Monday, May 23, 2016

Moving Frankenbikes From Maker Faire to Main Street

Yesterday I went to the Maker Faire in San Mateo.  I got to go to the one in New York a couple of years ago and enjoyed the MacGyver-esque vibe walking around with really nice people dressed like Lord Humungus’ minions. 

I originally wasn’t going to go to this one since I’d only get to visit for a couple of hours, but I’ve been feeling intellectually malnourished lately and thought I'd counter that sensation by peering at the talents of others.

My plan was to bring my homemade cargo bike which, at 79 and 15/16” long, would have fit right in at Maker Faire but also drawn a lot of scrutiny by the Caltrain conductor. In the end I brought South Norwalk - which was good because it was standing room only on the train from Mountain View to Hillsdale.  


The first five minutes at Maker Faire was worth the admissions price. The list of things that create awe and provide inspiration is a long one. In the first five minutes I saw power tool drag racing, pedal and electric powered cupcakes milling about, and a guy being pulled on a chariot by a robot (which I posted yesterday). 

I was also drawn to the Frankentrikes booth.


It was there I met a talented artist named Segue, who created Frankentrikes years ago.  We chatted about MIG vs. TIG welding and related topics while I learned her backstory: Based in Oakland, she has made several electric assist trikes as custom builds but now wants to move Frankentrikes to a business model that would put more people on these things. 

I got to ride her original creation which reminded me of the rickshaws I’ve seen in India and in Singapore. She claimed it can carry 500 pounds in the cargo hold and the way it was made told me she wasn’t lying. 


The canopy gave me shade, the electric assist (powered by a twist throttle) gave me power, and the trike was surprisingly maneuverable without feeling cumbersome. It felt like she finished making it ten minutes before I walked up. 

It made me wonder about how much technology has evolved since then - but how little we have evolved.  Think about it for a minute: flip phones were common when Segue set down her welding mask when this first trike was completed but anyone seen with a flip phone now is stared at and puzzled over.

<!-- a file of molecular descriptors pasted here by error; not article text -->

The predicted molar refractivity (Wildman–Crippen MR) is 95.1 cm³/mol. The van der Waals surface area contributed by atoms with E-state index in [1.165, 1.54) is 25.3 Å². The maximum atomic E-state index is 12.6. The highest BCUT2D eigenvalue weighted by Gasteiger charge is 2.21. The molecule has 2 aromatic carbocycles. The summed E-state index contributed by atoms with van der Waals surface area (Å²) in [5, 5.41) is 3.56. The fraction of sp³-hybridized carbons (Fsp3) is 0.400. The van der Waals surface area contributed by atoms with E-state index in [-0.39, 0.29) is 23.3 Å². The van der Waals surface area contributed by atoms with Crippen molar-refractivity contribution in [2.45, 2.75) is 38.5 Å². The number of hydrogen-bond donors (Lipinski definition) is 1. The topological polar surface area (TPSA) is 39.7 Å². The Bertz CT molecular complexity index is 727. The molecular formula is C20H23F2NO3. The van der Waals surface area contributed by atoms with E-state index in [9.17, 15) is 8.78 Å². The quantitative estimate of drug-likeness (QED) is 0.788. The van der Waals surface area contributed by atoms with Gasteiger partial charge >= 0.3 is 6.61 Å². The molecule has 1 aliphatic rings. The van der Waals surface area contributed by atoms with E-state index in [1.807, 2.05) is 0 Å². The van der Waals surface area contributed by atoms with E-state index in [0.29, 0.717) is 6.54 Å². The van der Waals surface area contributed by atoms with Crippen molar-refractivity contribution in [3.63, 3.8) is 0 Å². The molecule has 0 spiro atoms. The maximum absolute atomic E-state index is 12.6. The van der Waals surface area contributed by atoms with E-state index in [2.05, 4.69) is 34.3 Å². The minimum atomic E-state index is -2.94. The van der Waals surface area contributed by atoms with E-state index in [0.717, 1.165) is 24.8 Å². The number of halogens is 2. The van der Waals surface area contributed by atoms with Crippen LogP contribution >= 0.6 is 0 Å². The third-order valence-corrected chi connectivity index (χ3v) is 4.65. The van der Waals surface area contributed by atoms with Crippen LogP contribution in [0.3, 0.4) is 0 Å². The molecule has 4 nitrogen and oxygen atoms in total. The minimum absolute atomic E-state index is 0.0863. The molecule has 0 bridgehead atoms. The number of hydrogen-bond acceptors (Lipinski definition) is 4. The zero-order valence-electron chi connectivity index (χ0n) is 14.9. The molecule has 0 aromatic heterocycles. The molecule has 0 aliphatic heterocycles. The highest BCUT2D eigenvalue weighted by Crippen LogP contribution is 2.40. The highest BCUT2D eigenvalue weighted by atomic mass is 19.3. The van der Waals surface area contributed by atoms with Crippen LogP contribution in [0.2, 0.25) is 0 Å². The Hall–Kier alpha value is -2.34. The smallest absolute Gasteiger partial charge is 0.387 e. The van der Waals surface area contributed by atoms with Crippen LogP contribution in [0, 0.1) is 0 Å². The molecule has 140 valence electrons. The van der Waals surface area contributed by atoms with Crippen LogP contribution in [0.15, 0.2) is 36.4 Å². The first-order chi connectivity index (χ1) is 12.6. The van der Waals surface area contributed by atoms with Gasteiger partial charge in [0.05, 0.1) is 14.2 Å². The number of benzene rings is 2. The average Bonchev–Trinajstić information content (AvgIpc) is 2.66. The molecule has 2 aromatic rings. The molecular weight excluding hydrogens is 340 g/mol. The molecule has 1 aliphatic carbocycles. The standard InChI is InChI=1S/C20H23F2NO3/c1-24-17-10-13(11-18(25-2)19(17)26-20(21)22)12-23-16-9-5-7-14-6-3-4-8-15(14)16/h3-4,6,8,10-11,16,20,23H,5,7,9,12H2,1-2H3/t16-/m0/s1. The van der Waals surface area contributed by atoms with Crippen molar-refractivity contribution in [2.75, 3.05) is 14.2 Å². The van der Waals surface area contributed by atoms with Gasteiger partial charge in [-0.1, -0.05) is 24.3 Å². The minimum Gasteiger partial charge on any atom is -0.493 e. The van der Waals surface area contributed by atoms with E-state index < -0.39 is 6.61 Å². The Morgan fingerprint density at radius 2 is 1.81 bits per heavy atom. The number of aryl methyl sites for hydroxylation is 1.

And yet we drive on highways designed seventy or more years ago in vehicles that rely on a technology first created well over a century ago and think to ourselves: “Oh, I think we can stick with this. I need a 3,300 pound vehicle that has a 150 s.f. footprint to pick up my 85-pound child and I won’t connect any dots between my kid’s asthma inhaler and the stuff that comes out of my SUV’s tailpipe.”


Frankentrikes has an Indiegogo campaign so Segue can employ engineers and pay for other things to grow her company. The campaign ends on May 26th, which is this Thursday. Save for an unexpected asteroid or the like, that day will come and go like any other, but we have a chance to make that day bring us closer to a world where people - especially those in cities - can more easily choose ‘not car’ when it comes to everyday travel. 


So I urge you to donate to the Frankentrikes Indiegogo campaign and get your friends to do the same. If that laughing chewbacca mask lady can get 1.5 million+ hits on YouTube, this campaign can raise $49,000.

I thank Segue and the others I met at Maker Faire for doing their part to inspire makers of all ages. If there is a Maker Faire near you, I hope you can go. If you see a Frankentrikes cycle on the road, I hope you decided to be one of the backers who put it there. Thanks for reading and thanks for riding. 


Tuesday, May 17, 2016

Welcome to San Jose, Bernie! Let's Go Biking!


I just learned from the San Jose Mercury News that Bernie Sanders is doing a rally tomorrow (Wednesday) at 1pm at the Santa Clara County Fairgrounds in Tully Road.

Bernie, if you are reading this, please answer my #BikeWithTheNextPresident invite and beat Hillary and Donald to a photo-op goldmine and an inspiring message to all voters. I'd also love to talk transportation policy with you. I have tea, coffee, bananas and Clif granola bars  at my house which is conveniently close to your rally. Your people don't have to talk to my people - your people can just talk to me. My people have the day off

Also for the rally attendees: the SCCF is easily bikeable so I will use those Thirteen Words: If you have a bike and can ride it safely, please ride it.